Add in some red wine vinegar and pignoli nuts – and you end up with some “wow”!

This is a really flavorful dish. My husband who likes meat in everything makes a couple of exceptions and this is one of them. He just loves it!

Traditionally Pasta Alla Norma calls for shaved Ricotta Salata – a solid salty ricotta cheese which I suggest here. However, if you can’t find it, a nice Pecorino will fill the bill.

Let’s get on with it, as I can hear Norma wailing at the pyre now – and it is hard on the ears!!



Serves: 4

Prep: 30 minutes

Cook: 25-30 minutes


1 lb. Cooked Pasta (I like a chunky pasta for this like Ziti, Mezza Rigatoni, Strozzapreti, Fusilli Pugliese, Penne etc.)

2 Cups Cherry Tomatoes, Early Girl Tomatoes, or Campari Tomatoes – cut

4 Cups Sliced and Cut Eggplant as shown in photo (peeled or unpeeled)

1 Cup Olive Oil

2 Cloves Fresh Garlic chopped finely

1/3 Cup Chopped Italian Parsley

1/4 Cup Red Wine Vinegar

1/4 Tsp. Red Pepper Flakes

Salt and Pepper to taste

1/3 Cup Pignoli Nuts (pine nuts)

1 1/2 Cups Pitted Castelvetrano Olives

Shaved Ricotta Salata Cheese ( you can substitute Pecorino if needed)

Drizzle of Extra Virgin Olive Oil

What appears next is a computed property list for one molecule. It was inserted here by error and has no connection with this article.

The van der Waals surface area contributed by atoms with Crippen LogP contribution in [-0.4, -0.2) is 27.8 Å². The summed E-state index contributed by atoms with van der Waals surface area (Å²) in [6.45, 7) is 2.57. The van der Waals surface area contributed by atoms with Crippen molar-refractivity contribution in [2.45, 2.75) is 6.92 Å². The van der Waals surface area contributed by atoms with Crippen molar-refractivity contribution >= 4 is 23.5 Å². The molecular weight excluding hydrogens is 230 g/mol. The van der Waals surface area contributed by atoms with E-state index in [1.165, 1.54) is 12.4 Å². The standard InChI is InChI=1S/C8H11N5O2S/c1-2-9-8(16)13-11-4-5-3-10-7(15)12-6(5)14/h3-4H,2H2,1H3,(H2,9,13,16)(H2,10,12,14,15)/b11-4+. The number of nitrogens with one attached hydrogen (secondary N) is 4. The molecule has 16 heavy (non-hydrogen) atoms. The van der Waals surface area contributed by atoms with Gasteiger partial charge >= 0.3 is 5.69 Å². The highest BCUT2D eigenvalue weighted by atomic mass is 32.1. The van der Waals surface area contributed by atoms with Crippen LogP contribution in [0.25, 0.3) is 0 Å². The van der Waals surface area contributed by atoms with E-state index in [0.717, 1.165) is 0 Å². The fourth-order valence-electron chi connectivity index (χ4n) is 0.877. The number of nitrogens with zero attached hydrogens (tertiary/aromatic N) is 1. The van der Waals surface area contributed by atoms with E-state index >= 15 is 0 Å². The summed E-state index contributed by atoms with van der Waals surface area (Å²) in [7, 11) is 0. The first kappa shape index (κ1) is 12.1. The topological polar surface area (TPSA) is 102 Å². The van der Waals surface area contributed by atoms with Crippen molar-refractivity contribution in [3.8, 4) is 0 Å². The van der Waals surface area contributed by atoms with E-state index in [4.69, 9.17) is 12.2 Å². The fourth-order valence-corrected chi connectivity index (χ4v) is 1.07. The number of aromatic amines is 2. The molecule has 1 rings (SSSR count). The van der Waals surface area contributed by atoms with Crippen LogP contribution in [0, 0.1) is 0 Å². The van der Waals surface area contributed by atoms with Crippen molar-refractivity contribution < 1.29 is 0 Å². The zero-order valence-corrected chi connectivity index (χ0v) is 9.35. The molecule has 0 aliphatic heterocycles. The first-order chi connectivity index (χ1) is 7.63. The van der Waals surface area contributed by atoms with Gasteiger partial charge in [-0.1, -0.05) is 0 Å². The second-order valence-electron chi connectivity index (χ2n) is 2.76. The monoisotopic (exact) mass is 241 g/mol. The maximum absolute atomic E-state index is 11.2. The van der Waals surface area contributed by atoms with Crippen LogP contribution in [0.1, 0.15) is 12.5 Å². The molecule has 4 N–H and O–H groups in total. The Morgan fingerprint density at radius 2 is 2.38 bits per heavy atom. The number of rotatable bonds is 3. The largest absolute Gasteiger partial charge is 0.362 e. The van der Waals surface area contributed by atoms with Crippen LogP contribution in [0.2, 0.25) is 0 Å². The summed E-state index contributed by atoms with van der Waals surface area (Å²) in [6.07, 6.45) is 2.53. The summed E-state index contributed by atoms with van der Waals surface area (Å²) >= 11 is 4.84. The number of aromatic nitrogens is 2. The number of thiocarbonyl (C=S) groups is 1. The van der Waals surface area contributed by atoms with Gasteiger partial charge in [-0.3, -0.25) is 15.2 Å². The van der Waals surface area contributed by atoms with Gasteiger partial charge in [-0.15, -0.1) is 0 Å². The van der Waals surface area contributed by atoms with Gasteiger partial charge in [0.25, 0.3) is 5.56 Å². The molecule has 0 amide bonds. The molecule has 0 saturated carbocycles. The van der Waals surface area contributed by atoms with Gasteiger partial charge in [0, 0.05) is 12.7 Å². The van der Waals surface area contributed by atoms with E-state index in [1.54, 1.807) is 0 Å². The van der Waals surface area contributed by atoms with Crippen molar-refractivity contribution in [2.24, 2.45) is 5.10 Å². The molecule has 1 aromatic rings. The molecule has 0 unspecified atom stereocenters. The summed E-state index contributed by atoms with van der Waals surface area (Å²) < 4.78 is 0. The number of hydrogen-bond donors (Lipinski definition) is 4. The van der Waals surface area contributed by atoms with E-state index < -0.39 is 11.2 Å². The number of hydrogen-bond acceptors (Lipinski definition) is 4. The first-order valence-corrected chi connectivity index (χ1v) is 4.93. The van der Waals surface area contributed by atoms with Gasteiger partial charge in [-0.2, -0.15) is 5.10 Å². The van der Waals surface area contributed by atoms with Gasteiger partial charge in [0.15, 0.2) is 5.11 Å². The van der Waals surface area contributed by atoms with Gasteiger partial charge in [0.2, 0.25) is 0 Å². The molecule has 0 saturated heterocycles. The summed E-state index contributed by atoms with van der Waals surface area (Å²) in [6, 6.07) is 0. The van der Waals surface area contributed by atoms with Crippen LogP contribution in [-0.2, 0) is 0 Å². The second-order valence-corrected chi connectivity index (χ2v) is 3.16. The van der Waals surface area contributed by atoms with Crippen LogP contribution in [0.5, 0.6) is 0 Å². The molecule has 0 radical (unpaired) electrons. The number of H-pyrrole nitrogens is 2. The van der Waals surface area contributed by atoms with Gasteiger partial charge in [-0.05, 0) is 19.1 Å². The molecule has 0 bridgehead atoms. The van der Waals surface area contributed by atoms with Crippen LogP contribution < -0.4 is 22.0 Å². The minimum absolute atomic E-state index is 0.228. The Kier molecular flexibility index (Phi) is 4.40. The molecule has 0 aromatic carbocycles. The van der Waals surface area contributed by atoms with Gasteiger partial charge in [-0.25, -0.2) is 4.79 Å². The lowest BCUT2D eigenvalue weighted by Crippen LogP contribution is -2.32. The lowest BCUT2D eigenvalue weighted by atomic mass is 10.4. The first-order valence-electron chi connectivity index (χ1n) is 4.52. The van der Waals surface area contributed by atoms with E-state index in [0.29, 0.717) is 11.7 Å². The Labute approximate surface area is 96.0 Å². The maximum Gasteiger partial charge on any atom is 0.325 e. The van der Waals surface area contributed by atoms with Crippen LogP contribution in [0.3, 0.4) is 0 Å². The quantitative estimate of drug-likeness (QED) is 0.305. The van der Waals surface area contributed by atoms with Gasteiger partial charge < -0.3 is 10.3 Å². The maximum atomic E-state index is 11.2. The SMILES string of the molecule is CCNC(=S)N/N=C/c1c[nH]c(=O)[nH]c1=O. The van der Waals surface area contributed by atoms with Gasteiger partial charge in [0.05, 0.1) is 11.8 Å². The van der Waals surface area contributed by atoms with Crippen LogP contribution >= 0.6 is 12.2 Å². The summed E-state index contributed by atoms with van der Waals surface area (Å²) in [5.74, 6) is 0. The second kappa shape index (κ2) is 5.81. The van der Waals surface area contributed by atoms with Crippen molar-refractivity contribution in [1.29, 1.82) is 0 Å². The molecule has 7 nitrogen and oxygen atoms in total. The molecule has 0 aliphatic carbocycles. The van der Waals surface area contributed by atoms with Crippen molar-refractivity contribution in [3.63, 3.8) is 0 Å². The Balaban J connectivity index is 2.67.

Cook the pasta according to package directions.

You can press your eggplant a couple of hours ahead if you like to rid it of any bitterness. Do this by slicing it and layering between paper towels. Then put some heavy weight on top. After a couple of hours, discard the paper towels and proceed with the eggplant as suggested.

Norma 1

Choose some gorgeous ripe sweet tomatoes for this. These are “Early Girls”.

Norma 2

Mix the tomatoes, eggplant, garlic, parsley, red pepper flakes together in a bowl.

Pour olive oil and vinegar over the top of the above, add salt and pepper, and mix gently.

Pour onto a baking pan and roast at 400 degrees for about 20-25 minutes or until the eggplant is fork tender and to your liking.

Norma 3

Add the olives and the pignoli and gently toss.

Pour all of this over the cooked pasta immediately along with any juices in the pan. Mix together.

Top with shaved Ricotta Salata or Pecorino Cheese.

Add a drizzle of a nice peppery extra virgin olive oil.

Serve your PASTA SALAD ALLA NORMA at room temperature or cold, if you like, as your main course or as a beautiful side dish with a nice bottle of Sicilian red – like a Nero D’Avola.